How the Porsche crest was created

The Porsche crest is one of the most recognizable logos in the car world. But when the crest first appeared, Porsche had already been making cars for a few years, as the automaker explained in a press release last week.

Porsche has a complicated history, but the company considers the first 356 to be its official starting point. That car was built in 1948, but the company did not adopt its trademark crest until 1952.

In March 1951, Porsche launched a competition among German art schools for the creation of a new logo, with a prize of 1,000 Deutsche Marks (a considerable sum at the time). Management didn’t like any of the designs, so the project was brought in-house.

Porsche crest

In early 1952, Franz Xaver Reimspiess, who designed the original Volkswagen logo in 1936, created the Porsche crest, with an emphasis on civic pride.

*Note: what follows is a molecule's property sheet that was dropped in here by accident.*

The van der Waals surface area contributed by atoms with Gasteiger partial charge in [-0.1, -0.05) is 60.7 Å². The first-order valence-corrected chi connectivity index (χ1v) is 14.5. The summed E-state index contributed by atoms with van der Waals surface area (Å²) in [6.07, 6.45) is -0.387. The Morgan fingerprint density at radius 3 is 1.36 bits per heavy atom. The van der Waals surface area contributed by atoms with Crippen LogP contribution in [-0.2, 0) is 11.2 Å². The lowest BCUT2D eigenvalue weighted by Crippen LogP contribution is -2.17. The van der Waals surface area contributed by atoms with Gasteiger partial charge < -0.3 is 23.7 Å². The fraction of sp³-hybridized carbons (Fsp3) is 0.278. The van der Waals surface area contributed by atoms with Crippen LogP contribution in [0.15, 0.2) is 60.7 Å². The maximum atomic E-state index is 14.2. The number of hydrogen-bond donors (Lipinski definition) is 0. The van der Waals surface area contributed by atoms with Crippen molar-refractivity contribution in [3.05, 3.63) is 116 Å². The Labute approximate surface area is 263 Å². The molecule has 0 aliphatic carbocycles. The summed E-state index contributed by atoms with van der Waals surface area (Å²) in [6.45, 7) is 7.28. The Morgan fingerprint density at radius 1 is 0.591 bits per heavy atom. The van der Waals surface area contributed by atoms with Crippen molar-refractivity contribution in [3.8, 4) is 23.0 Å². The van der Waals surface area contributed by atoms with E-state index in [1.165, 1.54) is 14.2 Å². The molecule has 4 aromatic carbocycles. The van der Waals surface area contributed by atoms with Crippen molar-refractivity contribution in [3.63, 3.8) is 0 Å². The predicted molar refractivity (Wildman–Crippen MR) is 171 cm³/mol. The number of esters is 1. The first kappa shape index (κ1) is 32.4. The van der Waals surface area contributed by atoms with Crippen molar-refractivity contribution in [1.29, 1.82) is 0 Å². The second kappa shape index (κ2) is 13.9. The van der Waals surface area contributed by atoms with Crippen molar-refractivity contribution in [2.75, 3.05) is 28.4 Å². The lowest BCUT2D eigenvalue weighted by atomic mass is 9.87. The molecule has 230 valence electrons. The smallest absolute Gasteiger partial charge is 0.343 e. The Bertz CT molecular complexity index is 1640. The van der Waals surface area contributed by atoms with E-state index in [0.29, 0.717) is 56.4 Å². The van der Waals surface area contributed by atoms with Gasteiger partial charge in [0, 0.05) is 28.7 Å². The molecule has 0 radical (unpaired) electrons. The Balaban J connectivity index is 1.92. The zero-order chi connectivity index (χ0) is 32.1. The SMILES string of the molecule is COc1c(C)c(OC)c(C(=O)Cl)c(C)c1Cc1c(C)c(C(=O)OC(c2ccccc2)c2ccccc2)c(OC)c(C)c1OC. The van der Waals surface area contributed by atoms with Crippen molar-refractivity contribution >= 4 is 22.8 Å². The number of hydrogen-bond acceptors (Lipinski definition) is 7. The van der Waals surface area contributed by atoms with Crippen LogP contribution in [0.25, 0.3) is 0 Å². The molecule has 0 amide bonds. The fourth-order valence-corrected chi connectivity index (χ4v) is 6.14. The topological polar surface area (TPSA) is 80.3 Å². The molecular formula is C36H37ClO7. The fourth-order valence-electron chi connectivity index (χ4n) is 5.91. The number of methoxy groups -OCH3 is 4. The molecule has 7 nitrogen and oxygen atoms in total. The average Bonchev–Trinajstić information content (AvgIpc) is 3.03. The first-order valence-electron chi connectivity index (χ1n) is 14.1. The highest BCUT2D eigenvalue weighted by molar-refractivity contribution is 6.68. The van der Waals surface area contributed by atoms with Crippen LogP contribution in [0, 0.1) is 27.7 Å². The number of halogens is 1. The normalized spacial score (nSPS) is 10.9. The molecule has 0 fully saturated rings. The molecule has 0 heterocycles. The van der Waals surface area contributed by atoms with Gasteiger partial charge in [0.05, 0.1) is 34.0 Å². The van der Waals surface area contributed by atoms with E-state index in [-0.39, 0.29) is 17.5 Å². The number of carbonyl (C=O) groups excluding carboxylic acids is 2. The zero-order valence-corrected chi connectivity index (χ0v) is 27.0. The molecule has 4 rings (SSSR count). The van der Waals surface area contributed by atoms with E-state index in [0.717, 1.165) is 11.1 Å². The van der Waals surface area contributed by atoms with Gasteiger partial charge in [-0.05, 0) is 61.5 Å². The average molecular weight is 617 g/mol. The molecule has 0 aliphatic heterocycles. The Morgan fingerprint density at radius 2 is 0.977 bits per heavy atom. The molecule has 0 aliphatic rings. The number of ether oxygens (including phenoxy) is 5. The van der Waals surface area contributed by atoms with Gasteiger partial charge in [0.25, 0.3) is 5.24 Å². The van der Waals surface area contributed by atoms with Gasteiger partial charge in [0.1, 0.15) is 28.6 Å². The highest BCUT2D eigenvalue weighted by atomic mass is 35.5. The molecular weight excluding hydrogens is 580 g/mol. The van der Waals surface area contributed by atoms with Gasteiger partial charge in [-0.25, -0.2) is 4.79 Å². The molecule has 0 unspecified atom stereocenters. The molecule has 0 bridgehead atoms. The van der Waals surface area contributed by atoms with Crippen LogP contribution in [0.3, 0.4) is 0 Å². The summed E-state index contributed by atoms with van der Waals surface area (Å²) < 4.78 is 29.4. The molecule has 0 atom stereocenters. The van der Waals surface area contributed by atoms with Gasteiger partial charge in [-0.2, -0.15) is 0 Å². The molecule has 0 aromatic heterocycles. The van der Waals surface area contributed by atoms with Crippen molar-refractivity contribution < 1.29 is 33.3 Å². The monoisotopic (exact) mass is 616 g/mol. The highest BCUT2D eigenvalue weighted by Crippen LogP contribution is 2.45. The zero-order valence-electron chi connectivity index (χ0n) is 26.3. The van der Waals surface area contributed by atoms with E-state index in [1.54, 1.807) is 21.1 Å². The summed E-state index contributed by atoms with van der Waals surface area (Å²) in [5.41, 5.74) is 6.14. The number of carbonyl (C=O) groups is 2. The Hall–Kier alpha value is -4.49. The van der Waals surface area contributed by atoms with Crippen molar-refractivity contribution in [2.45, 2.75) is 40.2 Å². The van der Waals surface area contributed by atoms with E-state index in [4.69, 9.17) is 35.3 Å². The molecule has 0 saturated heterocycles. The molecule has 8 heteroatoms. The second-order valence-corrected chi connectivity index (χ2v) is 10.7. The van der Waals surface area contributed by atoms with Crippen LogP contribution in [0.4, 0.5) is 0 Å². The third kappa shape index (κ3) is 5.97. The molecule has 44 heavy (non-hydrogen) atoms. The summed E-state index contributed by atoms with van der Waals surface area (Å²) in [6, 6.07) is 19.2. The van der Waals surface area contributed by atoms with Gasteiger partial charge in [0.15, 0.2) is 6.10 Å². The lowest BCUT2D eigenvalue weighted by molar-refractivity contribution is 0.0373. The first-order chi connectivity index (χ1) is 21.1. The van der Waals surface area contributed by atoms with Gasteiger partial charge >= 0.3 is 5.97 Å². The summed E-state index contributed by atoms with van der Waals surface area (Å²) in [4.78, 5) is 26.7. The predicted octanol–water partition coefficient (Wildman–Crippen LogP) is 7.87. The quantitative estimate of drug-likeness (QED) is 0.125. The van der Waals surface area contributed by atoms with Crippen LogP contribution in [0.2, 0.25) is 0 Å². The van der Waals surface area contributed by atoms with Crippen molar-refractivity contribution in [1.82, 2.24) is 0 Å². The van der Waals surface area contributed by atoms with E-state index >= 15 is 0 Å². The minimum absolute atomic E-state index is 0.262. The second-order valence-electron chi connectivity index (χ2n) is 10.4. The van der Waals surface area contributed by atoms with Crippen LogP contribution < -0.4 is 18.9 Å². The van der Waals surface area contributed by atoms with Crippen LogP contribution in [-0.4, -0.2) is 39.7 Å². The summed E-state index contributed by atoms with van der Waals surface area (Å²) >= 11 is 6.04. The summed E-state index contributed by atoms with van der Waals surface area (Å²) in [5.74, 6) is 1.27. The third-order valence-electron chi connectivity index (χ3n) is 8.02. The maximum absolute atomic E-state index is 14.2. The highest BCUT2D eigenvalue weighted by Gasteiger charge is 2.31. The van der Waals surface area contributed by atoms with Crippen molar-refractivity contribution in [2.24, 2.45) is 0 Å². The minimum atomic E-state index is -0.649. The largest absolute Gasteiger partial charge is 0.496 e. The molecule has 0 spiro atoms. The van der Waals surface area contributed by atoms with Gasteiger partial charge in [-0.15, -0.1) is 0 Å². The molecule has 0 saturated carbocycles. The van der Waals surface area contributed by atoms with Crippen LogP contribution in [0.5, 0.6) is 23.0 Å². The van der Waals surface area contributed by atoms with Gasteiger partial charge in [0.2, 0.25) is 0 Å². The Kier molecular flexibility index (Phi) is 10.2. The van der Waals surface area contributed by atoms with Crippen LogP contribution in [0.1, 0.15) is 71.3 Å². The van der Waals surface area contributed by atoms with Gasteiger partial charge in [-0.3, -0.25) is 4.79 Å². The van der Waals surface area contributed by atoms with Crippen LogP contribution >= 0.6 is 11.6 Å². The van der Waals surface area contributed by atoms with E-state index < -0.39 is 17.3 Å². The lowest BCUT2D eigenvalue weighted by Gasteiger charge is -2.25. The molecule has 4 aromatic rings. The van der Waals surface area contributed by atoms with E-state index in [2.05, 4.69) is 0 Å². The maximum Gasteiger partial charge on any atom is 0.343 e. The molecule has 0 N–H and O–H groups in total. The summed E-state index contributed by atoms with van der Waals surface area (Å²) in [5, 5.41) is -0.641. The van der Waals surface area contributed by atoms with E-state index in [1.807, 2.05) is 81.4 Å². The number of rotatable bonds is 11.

The crest’s prancing horse

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The 1950s American Car Market Was an Orgy of Excess

For a large part of the 20th century, General Motors and Ford Motor Company were the antithesis of each other, with GM inventing the concepts of model years, planned obsolescence, and “a car for every purse and purpose,” while Henry Ford believed the Model T, with only regular mechanical improvements, was all the automobile any buyer from any economic class should ever want or need. But all of that changed for a while in the 1950s.

After World War II and especially after Henry Ford’s death in 1948, Ford started to add to its portfolio of divisions and brands, as the “Whiz Kids,” a group of 10 U.S. Army Air Force veterans that became Ford executives and—led by future U.S. Secretary of Defense Robert McNamara—endeavored to modernize the company both in the lead-up to its initial public stock offering in 1955 and moving forward.

Smaller companies like AMC and,

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